by Dr. Bernard K. Means
One of the lesser known programs that funded archaeological excavations during the Great Depression was the National Youth Administration (NYA). NYA archaeology has been overshadowed by projects funded by its more prominent “cousin,” the Civilian Conservation Corps (CCC), and its older “sibling” the Works Progress Administration (WPA). NYA was targeted to younger Americans, aged 16 to 24, because young workers were especially hard-hit by the Great Depression. The larger WPA favored men with families, which was not the case for most of the young. The young also were less likely to have much work experience, and thus were less attractive to employers. The CCC was also targeted to the youths of America, but only allowed men to participate, required those men to live in camps that were usually far from home, and had a poor record with participation by non-whites. The NYA was specifically formed, initially as part of the WPA, to address these issues, and gave young men and women the chance to work while staying at home—often making it possible for them to stay in or return to school.
Helen Sloan Daniels, who lived all but four years of her life in Durango, Colorado, made both minor and major contributions to the archaeology and ethnology of the area around her home town (http://swcenter.fortlewis.edu/inventory/DanielsHelenSloanColl.htm). Here, I want to focus on her work from 1936 to 1940 with the Durango Public Library Museum Project, which employed shifting—and small—numbers of young men and women provided by the NYA. As I have seen with others who conducted archaeology funded by New Deal programs, Daniels had a somewhat dry sense of humor that permeates her writing and reflects some of her frustrations. Writing September 14, 1940, Daniels (1940) noted that only the typist was consistent on the project from payroll to payroll:
““This irregularity complicated the planning of the work, as I would plan for six and have only two report for work. Ten boys were the allotment for the project written in August 1936, but ten were never assigned until I received that number in August 1936, but by summer time the usual four remained with the project…. I always grieved to lose each one [as new workers came on], for they left about the time I could begin to depend upon them.”
The young men and women that worked on the Durango Public Library Museum Project began their NYA work clearing and preparing a room in the library to serve as a museum of regional American Indian culture, both contemporary and that preserved in the archaeological record.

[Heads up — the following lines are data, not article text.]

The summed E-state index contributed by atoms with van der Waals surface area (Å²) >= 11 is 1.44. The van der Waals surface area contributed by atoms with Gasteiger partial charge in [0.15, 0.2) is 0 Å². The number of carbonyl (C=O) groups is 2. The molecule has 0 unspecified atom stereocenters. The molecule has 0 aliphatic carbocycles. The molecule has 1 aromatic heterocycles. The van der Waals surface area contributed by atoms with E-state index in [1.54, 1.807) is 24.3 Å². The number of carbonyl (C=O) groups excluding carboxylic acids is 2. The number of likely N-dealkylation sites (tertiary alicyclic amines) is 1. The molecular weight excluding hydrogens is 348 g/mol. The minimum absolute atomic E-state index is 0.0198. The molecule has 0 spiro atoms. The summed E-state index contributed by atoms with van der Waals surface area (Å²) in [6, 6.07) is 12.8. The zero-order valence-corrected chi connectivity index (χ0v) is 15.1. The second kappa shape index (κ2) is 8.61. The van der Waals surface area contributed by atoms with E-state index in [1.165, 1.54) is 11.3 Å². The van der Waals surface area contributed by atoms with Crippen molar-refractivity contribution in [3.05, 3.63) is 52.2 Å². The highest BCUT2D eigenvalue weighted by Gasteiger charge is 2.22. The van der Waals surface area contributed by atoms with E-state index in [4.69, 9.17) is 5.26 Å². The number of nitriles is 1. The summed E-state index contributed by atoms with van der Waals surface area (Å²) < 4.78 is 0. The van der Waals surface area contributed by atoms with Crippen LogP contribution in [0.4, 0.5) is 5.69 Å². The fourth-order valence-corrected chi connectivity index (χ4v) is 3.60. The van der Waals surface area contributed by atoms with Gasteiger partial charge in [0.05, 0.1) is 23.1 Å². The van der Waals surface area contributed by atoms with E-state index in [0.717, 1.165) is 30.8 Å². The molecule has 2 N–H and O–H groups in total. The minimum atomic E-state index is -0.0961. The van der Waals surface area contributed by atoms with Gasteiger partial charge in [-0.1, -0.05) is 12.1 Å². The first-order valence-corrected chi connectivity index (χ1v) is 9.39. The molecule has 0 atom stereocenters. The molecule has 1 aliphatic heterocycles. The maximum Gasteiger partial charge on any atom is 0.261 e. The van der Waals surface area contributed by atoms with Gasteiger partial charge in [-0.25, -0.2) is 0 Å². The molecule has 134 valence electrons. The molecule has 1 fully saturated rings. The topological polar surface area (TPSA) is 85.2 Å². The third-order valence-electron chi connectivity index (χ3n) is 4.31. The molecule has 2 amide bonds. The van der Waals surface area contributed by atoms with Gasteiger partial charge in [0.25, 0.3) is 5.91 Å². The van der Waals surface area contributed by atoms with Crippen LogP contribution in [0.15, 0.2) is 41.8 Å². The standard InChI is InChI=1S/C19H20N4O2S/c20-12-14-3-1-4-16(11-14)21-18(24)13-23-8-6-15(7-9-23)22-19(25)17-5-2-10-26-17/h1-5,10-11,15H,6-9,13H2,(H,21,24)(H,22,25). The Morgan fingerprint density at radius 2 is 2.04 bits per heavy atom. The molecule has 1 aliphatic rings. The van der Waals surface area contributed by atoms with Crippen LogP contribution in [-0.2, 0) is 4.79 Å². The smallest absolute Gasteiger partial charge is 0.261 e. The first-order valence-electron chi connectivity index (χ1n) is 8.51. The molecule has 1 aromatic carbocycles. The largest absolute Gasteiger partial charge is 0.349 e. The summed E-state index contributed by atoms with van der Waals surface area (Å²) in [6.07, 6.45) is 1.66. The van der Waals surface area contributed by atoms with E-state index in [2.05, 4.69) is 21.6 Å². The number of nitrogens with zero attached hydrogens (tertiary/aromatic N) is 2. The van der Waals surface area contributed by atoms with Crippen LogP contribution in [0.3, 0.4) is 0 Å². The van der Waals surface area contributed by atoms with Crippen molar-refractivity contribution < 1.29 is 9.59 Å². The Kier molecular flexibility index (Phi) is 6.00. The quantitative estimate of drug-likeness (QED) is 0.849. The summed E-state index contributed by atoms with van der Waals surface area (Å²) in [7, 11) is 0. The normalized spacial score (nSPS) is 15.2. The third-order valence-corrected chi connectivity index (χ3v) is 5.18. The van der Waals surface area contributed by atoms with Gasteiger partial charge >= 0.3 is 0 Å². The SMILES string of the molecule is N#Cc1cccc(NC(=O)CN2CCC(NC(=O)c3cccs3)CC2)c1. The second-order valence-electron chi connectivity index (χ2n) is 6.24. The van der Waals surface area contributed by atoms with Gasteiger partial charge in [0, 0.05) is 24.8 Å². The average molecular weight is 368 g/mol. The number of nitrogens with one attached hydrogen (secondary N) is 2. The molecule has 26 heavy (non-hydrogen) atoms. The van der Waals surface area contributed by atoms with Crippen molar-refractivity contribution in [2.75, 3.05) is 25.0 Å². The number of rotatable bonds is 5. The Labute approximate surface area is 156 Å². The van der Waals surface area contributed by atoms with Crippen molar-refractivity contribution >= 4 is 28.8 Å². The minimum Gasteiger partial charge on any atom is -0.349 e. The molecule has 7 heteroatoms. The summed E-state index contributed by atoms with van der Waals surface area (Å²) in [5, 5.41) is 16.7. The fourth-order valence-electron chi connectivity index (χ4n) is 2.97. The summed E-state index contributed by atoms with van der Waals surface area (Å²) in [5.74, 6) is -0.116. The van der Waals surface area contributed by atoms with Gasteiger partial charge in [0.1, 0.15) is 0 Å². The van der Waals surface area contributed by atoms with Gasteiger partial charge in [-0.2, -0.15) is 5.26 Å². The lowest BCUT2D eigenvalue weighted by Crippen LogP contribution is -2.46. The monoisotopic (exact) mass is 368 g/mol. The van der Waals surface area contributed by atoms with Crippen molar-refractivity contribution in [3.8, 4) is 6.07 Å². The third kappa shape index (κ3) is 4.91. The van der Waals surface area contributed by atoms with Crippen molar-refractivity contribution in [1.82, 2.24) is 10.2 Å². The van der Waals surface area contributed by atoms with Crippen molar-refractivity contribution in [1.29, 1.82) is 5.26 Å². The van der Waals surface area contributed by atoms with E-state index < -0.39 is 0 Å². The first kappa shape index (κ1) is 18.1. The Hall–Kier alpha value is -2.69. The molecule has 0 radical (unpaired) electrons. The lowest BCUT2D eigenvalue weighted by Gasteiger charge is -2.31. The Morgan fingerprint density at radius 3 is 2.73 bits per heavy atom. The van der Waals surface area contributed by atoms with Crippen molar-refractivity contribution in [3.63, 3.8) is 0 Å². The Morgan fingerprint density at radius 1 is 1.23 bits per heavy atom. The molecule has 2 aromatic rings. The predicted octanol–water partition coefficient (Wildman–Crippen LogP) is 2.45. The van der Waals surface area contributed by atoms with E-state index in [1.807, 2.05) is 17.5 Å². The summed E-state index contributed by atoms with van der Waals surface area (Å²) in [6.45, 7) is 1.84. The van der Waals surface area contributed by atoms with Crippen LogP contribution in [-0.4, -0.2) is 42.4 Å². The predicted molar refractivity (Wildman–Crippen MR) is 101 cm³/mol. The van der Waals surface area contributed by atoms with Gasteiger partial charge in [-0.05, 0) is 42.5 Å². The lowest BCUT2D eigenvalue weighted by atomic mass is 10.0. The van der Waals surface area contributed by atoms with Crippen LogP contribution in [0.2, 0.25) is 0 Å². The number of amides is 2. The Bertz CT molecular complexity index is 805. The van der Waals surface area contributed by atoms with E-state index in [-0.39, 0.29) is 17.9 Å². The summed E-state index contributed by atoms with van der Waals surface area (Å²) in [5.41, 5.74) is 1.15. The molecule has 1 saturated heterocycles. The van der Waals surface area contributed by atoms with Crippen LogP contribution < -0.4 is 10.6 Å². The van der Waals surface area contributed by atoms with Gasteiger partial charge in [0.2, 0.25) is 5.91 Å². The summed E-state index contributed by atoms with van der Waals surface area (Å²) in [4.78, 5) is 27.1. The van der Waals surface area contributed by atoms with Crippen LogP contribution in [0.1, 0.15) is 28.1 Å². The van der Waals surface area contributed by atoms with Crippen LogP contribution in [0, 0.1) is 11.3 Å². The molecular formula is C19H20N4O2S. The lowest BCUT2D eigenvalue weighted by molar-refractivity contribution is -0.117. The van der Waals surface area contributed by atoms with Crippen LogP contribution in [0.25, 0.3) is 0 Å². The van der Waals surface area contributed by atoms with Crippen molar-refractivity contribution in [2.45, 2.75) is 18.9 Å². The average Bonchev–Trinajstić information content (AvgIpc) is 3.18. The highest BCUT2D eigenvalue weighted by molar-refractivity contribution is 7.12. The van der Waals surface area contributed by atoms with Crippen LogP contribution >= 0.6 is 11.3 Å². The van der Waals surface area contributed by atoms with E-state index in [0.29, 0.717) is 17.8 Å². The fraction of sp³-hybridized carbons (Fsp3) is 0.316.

However, Daniels also began to survey archaeological sites in La Plata County, which includes Durango, and to excavate and document a few of these as well. Daniels ascribed to traditional field gender roles and only worked with young boys on the field projects:
“Labor for excavating the site [Ignacio 12:23] was secured through the co-operation of the Works Progress Administration, and the National Youth Administration. Boys between the ages of sixteen and twenty-five whose families have been on relief, who are unemployed, and not attending school are eligible. They are paid thirty-seven cents an hour from these funds and are allowed forty-four hours time each month” (Daniels 1940).
Only those sites actively threatened with development were excavated—and too few of those given the limited amount of time the NYA workers were available to her. They also tried to save material recovered by the many New Deal-funded construction projects that took place in and around Durango:
“Had we ten boys assigned to us constantly we might have saved some of the material which was destroyed at Animas city as trenches were dug through mounds during the construction of the WPA Sewer Project or as they leveled the playground east of the PWA building of the new Emory Smiley Junior High School where the steam shovel leveled and destroyed another ruin. Archaeology is an expensive occupation for they usually seek out of the way places with expensive transportation and difficult problems while doing the work. Here we see sites destroyed daily by our attempts to make a modern city. We could not stop the gravel pit, the highway crews, or the CCC Camps occupancy of prehistoric sites, and we salvaged what we could with the facilities at hand, compiling a generous record of the house forms, skeletal material and tools of early residents of the San Juan Basin. With the newly discovered and constantly refined methods of wood reading [e.g. dendrochronology] we have more material that is definitely dated within this area than can be found in any comparative area of the southwestern United States. Our responsibility remains now to develop in a scientific manner what remains before it also is destroyed in modern progress” (Daniels 1940).
Daniels actively worked with professionals on her project, consulting with them as she could. She and her technical advisor, I. F. Flora, made a particular effort to recover material suitable for the then relatively new technique of dendrochronology (e.g. “tree-ring dating”). Samples recovered by the NYA workers extended the local tree ring chronology back to 253 A.D.
Although her writings are a bit challenging to follow at times, and assumes a bit of knowledge upon the reader, I plan to highlight more of Helen Sloan Daniel’s work with NYA archaeology in the Durango area at a future date.
My greatest thanks go out to Donna Arment, Technical Services Librarian at the Durango Public Library, who quickly sent me a copy of Daniels (1940) shortly after I inquired about it.
Daniels, Helen Sloan (1940) Durango Public Library Museum Project of the Archaeology Department. Compiled by Helen Sloan Daniels. Drawings by James G. Allen. Drawings and Stencils by Mary Marquez and Pearl Oliver. Typing by Mary Nestora Sena. Durango Public Library Museum Project, National Youth Administration, Durango, Colorado.